'Relating with rivers': geomorphic river recovery as a relational, physical-and-social process
thesisposted on 28.03.2022, 16:15 authored by Simon Mould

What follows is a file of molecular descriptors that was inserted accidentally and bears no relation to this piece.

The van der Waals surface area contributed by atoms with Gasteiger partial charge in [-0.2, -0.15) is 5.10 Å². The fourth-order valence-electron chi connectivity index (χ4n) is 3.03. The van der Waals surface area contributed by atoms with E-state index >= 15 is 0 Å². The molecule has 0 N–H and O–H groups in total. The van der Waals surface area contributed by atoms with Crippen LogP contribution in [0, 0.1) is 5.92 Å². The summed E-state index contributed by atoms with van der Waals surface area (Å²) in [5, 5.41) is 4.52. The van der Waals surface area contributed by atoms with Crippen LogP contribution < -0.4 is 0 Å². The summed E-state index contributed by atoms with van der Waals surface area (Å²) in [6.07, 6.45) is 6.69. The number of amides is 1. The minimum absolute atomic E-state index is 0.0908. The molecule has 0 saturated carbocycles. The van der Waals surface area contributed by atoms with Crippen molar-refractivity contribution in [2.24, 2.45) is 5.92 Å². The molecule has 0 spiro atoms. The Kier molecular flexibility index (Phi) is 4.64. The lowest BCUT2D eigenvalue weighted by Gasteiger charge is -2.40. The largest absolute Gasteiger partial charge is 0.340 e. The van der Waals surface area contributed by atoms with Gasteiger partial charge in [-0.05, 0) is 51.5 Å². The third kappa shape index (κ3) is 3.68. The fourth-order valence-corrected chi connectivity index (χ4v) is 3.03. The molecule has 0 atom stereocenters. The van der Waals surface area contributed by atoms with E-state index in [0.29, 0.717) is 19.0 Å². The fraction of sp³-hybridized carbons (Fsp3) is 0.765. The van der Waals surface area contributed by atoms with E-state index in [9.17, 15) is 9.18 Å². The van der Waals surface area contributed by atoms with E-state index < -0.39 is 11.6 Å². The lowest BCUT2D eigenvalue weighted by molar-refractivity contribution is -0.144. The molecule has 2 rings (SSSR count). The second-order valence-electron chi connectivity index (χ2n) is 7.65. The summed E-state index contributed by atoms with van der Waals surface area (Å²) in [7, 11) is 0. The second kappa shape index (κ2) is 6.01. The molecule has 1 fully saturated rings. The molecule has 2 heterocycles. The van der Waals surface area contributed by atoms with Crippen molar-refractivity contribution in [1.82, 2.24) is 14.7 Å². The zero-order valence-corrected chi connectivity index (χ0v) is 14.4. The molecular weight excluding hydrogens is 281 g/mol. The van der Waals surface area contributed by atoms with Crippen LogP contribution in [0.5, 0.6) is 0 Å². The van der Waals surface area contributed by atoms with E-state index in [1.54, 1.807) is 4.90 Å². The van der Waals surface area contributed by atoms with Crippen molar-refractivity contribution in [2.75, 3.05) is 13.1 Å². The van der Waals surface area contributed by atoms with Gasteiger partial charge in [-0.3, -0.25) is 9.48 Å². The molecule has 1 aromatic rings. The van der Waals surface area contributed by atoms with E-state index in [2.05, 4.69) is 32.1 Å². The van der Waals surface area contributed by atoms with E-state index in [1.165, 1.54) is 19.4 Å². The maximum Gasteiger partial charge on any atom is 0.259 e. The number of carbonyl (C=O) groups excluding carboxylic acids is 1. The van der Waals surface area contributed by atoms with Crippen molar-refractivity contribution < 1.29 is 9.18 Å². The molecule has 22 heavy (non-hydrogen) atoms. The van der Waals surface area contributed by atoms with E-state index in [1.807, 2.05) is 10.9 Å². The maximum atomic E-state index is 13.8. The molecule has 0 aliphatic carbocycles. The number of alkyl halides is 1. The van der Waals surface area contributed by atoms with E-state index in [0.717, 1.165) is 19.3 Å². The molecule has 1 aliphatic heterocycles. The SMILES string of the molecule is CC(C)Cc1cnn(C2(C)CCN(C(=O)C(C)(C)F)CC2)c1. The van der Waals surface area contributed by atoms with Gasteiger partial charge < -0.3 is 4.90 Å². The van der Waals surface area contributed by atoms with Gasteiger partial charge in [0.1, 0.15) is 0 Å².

In most cases, rehabilitation efforts are most effective when they work with geomorphic processes and support already-occurring recovery processes. However, analysis of river recovery is most often undertaken from a physical science perspective and neglects important social processes, and relationships between physical and social processes, which also contribute to river recovery. This thesis investigates social and physical dimensions of river recovery, drawing on the Macdonald River in NSW, Australia as a case study. The thesis begins by contextualising geomorphic recovery from historical flood impacts within a sociogeomorphic history. This history is used as a basis for developing possible future trajectories in support of river management prioritisation and planning. The thesis then investigates the role of relationships, between people and between people and place, in enabling and limiting river recovery. First, this is achieved with analysis of landholders' motivations and values with respect to participation in river rehabilitation, and the relational factors that enable or prevent translation of those motivations and values into participatory actions. Second, this thesis investigates relationships within professional communities of practice, revealing the critical importance of social networks in the development, sharing and application of recovery-based river rehabilitation practices. Analysis of relational dynamics in communities of practice informs characterisation of 'River Champions' as particularly influential individuals who drive river rehabilitation, along with considerations for supporting them in communities of practice. This thesis concludes with a discussion that aims to advance development of relational practices in recovery-based river rehabilitation. The proposed agenda includes: (i) adoption of integrative frameworks for understanding physical-and-social landscapes; (ii) repositioning of the researcher and practitioner within the system being managed; (iii) investment in supportive communities of practice capable of nurturing productive relationships; and, (iv) prioritisation of dialogue as a means for developing and maintaining the kinds of relationships that enable river recovery. This thesis serves the development of river research and management practices that recognise and work with the physical-and social nature of river systems in order to achieve stronger environmental and social outcomes in river management.